Electronic music technology can sometimes be guilty of focusing on the past to the detriment of progression. We probably don’t need any more software emulations of vintage drum machines, sample packs based on classic sounds or new synths ‘inspired by’ classic models, but some sounds and instruments are woven so inextricably into the history of electronic music that they’ve become staples. Sometimes when a tribute to an iconic synth comes along there’s nothing retro about it; it’s just making a classic available to a new audience.
At this stage there’s very little left to say about the Korg MS-20, first released in 1978 and resurrected by Korg in 2013. By anyone’s standards the MS would surely rank in the top ten classic monosynths of all time, largely because of its uniquely aggressive tone. The MS-20 isn’t so much smooth and funky like a Moog but sharp and spiky, thanks in no small part to the resonant low-pass filter, which can howl and wail with the best of them.
Along with the sound itself, the MS is immediately recognisable by the huge chunk of front panel real estate dedicated to a semi-modular patchbay, which offers access to a wealth of modulation sources, control voltage inputs and the versatile envelope follower section.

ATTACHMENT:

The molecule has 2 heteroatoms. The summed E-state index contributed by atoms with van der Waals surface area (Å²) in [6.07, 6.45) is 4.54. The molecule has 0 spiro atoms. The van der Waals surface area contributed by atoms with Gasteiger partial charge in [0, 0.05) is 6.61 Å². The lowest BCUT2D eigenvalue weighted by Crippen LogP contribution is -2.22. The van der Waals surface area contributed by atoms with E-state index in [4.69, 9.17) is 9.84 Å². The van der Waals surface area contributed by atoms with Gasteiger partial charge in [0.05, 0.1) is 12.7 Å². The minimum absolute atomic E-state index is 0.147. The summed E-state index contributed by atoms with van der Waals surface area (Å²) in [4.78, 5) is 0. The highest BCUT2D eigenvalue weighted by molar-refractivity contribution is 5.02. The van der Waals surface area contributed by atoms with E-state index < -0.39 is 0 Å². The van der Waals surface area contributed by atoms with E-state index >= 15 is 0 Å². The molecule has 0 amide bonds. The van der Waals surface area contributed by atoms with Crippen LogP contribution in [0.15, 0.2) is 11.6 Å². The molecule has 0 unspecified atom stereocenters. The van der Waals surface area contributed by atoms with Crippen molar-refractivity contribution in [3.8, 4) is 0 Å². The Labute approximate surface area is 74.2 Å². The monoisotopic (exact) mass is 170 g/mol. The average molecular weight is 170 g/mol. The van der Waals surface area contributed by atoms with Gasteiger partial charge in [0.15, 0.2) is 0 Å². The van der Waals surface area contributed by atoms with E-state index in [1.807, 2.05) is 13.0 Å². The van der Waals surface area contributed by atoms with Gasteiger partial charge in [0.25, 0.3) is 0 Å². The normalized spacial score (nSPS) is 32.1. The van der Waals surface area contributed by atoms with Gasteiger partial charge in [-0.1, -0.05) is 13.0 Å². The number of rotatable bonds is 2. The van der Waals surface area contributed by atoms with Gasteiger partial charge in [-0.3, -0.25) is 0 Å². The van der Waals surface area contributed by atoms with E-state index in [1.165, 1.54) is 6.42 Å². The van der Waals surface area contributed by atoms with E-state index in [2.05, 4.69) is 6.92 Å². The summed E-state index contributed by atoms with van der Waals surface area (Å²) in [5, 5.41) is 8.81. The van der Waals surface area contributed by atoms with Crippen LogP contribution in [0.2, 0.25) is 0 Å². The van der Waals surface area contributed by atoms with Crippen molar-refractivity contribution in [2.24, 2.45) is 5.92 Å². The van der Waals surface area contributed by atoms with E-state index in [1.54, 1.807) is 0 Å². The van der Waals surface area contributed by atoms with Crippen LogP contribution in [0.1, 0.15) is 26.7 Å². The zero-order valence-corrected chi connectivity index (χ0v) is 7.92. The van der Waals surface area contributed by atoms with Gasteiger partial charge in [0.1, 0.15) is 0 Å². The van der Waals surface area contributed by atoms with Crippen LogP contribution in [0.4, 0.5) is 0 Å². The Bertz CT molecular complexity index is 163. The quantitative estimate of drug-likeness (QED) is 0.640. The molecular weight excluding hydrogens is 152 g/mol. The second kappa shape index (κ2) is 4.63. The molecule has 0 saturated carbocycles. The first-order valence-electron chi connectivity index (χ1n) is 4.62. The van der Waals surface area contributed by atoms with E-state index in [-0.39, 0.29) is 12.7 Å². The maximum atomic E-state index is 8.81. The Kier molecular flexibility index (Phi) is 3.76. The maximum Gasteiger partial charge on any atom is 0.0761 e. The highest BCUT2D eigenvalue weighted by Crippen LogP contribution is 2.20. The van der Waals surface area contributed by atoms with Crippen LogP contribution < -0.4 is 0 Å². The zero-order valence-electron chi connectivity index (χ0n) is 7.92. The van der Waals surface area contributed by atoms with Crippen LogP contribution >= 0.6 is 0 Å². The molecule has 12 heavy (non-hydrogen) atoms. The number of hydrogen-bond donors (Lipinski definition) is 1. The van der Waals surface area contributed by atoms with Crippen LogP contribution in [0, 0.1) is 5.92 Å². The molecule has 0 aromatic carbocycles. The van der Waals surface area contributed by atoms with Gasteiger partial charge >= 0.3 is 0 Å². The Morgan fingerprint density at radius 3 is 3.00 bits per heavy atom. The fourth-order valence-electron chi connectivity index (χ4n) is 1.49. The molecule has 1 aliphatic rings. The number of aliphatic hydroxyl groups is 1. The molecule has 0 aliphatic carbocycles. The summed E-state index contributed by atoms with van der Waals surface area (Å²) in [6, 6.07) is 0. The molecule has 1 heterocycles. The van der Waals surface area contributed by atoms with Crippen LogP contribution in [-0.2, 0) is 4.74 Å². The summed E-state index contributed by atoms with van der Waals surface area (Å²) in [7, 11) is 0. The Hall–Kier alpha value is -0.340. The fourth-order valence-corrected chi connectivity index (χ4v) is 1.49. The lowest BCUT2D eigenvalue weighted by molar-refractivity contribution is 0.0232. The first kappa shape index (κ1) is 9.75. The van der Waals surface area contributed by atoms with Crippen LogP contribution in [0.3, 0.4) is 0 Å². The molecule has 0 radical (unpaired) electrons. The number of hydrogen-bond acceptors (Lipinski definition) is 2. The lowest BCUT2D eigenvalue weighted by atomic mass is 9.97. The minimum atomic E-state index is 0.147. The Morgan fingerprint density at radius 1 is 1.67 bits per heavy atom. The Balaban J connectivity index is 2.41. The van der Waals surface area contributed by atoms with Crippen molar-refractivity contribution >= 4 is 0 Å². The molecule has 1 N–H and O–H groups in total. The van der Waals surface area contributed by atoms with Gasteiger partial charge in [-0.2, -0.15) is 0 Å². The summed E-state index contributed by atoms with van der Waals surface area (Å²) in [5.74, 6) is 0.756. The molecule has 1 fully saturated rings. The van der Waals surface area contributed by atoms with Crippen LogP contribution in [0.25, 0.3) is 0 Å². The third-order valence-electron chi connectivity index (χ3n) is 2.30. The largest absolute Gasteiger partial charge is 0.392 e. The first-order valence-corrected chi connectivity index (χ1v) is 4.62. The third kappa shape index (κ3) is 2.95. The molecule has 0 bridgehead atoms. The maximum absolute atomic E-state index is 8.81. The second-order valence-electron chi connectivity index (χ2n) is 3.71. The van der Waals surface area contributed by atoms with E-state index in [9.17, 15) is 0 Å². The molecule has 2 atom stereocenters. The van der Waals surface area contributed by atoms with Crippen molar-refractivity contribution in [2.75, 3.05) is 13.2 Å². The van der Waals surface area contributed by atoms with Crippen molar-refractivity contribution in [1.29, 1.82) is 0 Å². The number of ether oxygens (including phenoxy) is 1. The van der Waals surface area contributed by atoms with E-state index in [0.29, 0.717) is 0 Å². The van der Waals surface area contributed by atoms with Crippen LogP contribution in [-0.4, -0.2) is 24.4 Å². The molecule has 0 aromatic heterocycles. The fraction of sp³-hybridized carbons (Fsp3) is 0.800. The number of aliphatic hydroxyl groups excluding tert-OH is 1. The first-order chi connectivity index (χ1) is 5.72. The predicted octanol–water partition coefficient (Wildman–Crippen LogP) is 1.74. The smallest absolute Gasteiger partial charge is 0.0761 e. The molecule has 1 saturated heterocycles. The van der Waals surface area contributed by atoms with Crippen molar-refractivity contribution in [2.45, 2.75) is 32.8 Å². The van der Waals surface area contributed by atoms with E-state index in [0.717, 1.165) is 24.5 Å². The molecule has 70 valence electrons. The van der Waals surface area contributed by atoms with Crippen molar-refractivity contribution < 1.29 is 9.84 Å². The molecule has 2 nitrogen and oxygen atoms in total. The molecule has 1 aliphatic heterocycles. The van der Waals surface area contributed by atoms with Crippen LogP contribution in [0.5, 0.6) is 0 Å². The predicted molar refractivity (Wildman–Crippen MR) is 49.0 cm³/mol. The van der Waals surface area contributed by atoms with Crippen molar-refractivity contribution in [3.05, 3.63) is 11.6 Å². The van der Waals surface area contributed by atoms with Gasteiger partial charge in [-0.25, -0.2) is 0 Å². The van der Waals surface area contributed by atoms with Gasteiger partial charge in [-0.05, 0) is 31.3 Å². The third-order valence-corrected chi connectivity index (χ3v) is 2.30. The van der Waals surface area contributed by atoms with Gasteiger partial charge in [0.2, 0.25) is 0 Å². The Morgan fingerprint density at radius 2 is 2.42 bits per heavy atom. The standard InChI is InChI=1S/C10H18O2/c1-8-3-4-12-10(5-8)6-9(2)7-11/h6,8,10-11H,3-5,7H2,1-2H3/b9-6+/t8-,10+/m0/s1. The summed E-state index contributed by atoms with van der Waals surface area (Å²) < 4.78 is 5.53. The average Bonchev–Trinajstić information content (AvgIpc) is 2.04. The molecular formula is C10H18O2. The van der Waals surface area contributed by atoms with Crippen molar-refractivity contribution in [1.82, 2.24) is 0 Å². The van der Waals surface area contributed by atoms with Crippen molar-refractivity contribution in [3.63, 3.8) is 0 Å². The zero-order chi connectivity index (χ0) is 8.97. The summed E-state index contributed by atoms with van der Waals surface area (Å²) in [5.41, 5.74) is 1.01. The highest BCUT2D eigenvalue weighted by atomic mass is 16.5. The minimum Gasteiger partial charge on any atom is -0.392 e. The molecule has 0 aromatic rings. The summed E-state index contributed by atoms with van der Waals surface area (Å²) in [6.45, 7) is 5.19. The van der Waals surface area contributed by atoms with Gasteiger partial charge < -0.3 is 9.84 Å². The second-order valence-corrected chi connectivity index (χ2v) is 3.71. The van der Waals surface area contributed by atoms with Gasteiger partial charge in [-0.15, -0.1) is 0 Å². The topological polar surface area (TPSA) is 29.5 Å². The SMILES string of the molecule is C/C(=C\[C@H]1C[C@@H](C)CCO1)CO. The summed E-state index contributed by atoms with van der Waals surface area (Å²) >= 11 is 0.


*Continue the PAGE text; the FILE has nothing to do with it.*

The major benefit of the semi-modular setup is that you don’t have to get serious with the patchbay – the MS-20 is seriously flexible without even going near it – but when you do you’ll realise the mind-blowing versatility on offer. We won’t pretend we’re clever enough to figure out how many potential modulation routing options it equates to, but let’s just say it’s a lot. If you get bored of this synth you’re doing it wrong.
With original MS-20s regularly hitting four figures on the second-hand market, the Mini represents excellent value for money. As the name suggests, the reissue is scaled down slightly from the 70s model, but despite the smaller form factor the sound is an incredibly accurate clone of the original.